Online gambling can be destructive to peoples' lives, says Green Party MLA Peter Bevan-Baker. (P.E.I. Legislature)
"One of the worst places that government should be relying on [for] profit-making is from online gambling, because we know how that is destructive to lives, the lives of Islanders," Bevan-Baker said.
While P.E.I.'s cabinet gave its blessing in late 2020 to a proposal from Atlantic Lotto to launch an online casino, the province eventually balked, facing opposition from MLAs from all parties in the legislature, including the governing PCs.
Record lottery revenues
Last month, finance minister Jill Burridge said the province has no current plans to go ahead with an online casino, something the other three Atlantic provinces have all now agreed to.
The Atlantic Lottery Corporation returned $29.3 million in profits to the province, a 25 per cent increase over the previous year. (CBC)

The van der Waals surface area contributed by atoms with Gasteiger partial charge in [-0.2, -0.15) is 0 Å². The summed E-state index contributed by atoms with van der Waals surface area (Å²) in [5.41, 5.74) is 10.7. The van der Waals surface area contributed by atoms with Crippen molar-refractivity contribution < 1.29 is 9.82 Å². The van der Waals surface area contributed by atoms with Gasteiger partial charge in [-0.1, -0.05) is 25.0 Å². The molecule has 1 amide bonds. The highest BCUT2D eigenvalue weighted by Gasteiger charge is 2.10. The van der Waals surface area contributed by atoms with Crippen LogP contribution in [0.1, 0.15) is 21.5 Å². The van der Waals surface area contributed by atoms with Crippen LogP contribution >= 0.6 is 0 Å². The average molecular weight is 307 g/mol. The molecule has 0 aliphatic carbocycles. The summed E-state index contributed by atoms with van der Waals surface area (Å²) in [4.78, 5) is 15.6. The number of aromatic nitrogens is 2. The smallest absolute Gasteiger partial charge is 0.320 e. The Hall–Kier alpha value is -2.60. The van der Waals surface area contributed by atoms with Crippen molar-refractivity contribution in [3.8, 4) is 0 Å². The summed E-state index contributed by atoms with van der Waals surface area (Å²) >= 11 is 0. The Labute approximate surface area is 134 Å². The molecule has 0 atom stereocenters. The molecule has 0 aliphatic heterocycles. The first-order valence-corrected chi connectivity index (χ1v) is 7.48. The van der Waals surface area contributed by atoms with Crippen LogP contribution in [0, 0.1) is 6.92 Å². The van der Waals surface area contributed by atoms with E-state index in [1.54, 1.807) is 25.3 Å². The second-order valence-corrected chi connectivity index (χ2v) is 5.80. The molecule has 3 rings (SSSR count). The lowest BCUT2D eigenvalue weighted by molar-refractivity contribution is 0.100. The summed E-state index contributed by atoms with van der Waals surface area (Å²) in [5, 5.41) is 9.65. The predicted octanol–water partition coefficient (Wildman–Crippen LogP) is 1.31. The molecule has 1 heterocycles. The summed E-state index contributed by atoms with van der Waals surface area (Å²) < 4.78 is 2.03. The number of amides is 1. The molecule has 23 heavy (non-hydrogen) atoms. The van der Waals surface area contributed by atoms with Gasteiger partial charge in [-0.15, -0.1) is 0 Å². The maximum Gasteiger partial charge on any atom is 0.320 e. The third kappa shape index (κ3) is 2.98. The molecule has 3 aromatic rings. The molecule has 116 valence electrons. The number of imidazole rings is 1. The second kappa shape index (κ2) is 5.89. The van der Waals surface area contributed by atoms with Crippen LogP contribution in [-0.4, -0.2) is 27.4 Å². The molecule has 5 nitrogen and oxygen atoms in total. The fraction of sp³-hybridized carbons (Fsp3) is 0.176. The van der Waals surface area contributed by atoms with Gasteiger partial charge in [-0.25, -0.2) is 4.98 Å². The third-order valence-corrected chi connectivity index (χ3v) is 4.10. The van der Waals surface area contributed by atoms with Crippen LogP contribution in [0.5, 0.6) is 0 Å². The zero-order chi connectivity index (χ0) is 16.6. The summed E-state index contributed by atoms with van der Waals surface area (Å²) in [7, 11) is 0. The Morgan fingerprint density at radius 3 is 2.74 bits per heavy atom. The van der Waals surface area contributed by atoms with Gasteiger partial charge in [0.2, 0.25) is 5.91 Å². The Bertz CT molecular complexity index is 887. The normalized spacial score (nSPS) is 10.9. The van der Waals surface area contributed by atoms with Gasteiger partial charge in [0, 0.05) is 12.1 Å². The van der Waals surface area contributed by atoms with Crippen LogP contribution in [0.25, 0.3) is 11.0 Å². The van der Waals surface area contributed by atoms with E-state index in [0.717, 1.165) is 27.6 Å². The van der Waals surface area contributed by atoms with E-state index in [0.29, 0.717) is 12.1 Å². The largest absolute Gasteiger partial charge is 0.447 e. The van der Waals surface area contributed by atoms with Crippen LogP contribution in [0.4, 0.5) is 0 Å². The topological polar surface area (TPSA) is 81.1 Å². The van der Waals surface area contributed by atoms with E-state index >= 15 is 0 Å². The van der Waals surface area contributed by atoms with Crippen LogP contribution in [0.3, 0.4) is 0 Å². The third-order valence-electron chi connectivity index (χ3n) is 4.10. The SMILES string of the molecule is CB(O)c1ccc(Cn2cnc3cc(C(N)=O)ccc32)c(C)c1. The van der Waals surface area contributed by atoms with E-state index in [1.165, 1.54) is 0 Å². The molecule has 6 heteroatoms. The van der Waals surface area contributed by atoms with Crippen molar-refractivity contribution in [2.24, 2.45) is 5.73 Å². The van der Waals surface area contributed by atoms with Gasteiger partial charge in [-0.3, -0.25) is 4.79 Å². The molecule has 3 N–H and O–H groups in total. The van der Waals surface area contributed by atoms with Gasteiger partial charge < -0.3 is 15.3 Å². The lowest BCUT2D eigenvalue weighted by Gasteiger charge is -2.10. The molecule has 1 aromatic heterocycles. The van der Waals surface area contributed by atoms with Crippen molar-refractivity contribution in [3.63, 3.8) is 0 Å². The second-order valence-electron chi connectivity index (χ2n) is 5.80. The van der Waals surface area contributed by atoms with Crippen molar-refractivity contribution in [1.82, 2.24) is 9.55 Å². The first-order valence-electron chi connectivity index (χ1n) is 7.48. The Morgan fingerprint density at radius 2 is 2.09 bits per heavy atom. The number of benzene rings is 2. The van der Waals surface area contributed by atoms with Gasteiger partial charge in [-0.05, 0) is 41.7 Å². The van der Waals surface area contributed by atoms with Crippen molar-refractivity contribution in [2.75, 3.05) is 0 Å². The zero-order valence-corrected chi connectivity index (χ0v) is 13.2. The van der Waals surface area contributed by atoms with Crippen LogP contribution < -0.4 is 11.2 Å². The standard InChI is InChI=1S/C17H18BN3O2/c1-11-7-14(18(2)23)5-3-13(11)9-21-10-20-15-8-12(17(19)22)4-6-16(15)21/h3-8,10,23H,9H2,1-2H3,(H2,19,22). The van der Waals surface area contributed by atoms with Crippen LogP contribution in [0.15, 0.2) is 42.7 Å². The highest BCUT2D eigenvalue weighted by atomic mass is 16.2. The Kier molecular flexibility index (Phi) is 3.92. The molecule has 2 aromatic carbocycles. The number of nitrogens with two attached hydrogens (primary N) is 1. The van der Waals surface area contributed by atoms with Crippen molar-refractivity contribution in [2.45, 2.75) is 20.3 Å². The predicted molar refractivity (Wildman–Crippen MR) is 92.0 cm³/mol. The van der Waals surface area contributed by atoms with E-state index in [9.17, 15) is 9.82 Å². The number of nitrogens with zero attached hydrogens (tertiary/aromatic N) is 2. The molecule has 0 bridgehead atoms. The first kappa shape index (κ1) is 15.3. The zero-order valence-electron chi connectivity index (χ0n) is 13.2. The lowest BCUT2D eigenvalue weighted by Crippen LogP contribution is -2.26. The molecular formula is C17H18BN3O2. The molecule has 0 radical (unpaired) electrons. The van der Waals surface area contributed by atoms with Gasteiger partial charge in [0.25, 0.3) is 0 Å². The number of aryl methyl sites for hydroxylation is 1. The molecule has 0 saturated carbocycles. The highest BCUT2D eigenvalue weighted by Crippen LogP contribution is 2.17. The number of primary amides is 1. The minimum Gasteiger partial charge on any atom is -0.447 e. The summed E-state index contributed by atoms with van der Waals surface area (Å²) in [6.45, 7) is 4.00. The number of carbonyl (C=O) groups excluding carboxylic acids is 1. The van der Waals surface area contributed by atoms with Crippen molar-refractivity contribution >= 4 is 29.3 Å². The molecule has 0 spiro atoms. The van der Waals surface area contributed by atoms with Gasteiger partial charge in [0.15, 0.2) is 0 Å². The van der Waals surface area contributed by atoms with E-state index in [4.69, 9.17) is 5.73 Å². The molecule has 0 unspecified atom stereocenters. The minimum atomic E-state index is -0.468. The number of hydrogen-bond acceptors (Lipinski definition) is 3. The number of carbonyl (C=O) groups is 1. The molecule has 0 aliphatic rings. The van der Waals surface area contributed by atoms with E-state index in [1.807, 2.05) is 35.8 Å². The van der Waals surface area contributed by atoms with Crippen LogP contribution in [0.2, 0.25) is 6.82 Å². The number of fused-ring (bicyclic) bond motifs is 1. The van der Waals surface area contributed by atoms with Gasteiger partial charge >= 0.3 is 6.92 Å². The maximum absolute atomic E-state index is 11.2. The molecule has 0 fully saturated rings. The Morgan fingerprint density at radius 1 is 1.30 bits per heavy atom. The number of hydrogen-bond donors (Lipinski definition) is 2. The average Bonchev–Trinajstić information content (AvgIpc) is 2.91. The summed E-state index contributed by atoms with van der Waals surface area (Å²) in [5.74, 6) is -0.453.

Even without an online casino, P.E.I. has recorded back-to-back years of record lottery revenues.
For the fiscal year that ended March 31, 2023, the Atlantic Lotteries Corporation returned $29.3 million in profits to the province, a 25 per cent increase over the previous year, and almost double the amount the province received in 2020-21, when the pandemic led to a dip in lottery revenues.
But overall profits have more than just bounced back from a COVID slide. The amount the province received last year is 60 per cent higher compared to the five-year average leading into the pandemic.
The biggest increase has been in profits from lottery ticket sales, which more than doubled over a three-year period. In 2021, changes in federal law came into effect allowing betting on single sporting events.
In a statement, the P.E.I. Department of Finance also cited the lifting of COVID restrictions on operations at its two Red Shore casinos, although casino profits for 2022-23 were three times higher than before the pandemic.
The province also said population growth is fuelling an increase in lottery revenues.
"I think it's always important when revenues go up to check who's contributing the most," said Elizabeth Stephen, a Halifax-based counsellor who specializes in gambling addiction.